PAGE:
13. Calix[6]arene bypasses human pancreatic cancer aggressiveness: downregulation of receptor tyrosine kinases and induction of cell death by reticulum stress and autophagy.

    PubMed

    Pelizzaro-Rocha, Karin Juliane; de Jesus, Marcelo Bispo; Ruela-de-Sousa, Roberta Regina; Nakamura, Celso Vataru; Reis, Fabiano Souza; de Fátima, Angelo; Ferreira-Halder, Carmen Veríssima

    2013-12-01

    Pancreatic cancer ranks fourth among cancer-related causes of death in North America. Minimal progress has been made in the diagnosis and treatment of patients with late-stage tumors. Moreover, pancreatic cancer aggressiveness is closely related to high levels of pro-survival mediators, which can ultimately lead to rapid disease progression, resistance and metastasis. The main goal of this study was to define the mechanisms by which calix[6]arene, but not other calixarenes, efficiently decreases the aggressiveness of a drug resistant human pancreas carcinoma cell line (Panc-1). Calix[6]arene was more potent in reducing Panc-1 cell viability than gemcitabine and 5-fluorouracil. In relation to the underlying mechanisms of cytotoxic effects, it led to cell cycle arrest in the G0/G1 phase through downregulation of PIM1, CDK2, CDK4 and retinoblastoma proteins. Importantly, calix[6]arene abolished signal transduction of Mer and AXL tyrosine kinase receptors, both of which are usually overexpressed in pancreatic cancer. Accordingly, inhibition of PI3K and mTOR was also observed, and these proteins are positively modulated by Mer and AXL. Despite decreasing the phosphorylation of AKT at Thr308, calix[6]arene caused an increase in phosphorylation at Ser473. These findings in conjunction with increased BiP and IRE1-α provide a molecular basis explaining the capacity of calix[6]arene to trigger endoplasmic reticulum stress and autophagic cell death. Our findings highlight calix[6]arene as a potential candidate for overcoming pancreatic cancer aggressiveness. Importantly, we provide evidence that calix[6]arene affects a broad array of key targets that are usually dysfunctional in pancreatic cancer, a highly desirable characteristic for chemotherapeutics.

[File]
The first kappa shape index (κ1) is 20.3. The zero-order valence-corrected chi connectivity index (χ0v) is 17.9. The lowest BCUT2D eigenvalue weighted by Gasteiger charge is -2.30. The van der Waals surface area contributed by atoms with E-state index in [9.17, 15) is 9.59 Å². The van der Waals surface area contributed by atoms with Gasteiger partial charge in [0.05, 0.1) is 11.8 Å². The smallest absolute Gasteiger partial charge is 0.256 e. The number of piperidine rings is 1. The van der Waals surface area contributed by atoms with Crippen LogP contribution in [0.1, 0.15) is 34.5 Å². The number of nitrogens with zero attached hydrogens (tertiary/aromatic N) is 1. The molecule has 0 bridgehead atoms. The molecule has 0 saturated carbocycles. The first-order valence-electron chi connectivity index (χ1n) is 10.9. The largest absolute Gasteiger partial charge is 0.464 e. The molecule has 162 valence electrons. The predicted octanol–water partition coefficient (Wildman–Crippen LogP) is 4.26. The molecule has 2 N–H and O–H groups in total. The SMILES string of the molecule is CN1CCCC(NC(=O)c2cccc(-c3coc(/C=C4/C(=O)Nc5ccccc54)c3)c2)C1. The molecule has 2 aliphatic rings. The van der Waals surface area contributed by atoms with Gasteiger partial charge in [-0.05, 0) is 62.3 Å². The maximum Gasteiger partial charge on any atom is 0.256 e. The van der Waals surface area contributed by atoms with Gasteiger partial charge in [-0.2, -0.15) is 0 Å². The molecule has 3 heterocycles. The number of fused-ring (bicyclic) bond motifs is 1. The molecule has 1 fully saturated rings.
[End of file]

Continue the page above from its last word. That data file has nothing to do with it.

14. Simulating hypoxia-induced acidic environment in cancer cells facilitates mobilization and redox-cycling of genomic copper by daidzein leading to pro-oxidant cell death: implications for the sensitization of resistant hypoxic cancer cells to therapeutic challenges.

    PubMed

    Ullah, Mohammad F; Ahmad, Aamir; Bhat, Showket H; Khan, Husain Y; Zubair, Haseeb; Sarkar, Fazlul H; Hadi, Sheikh M

    2016-04-01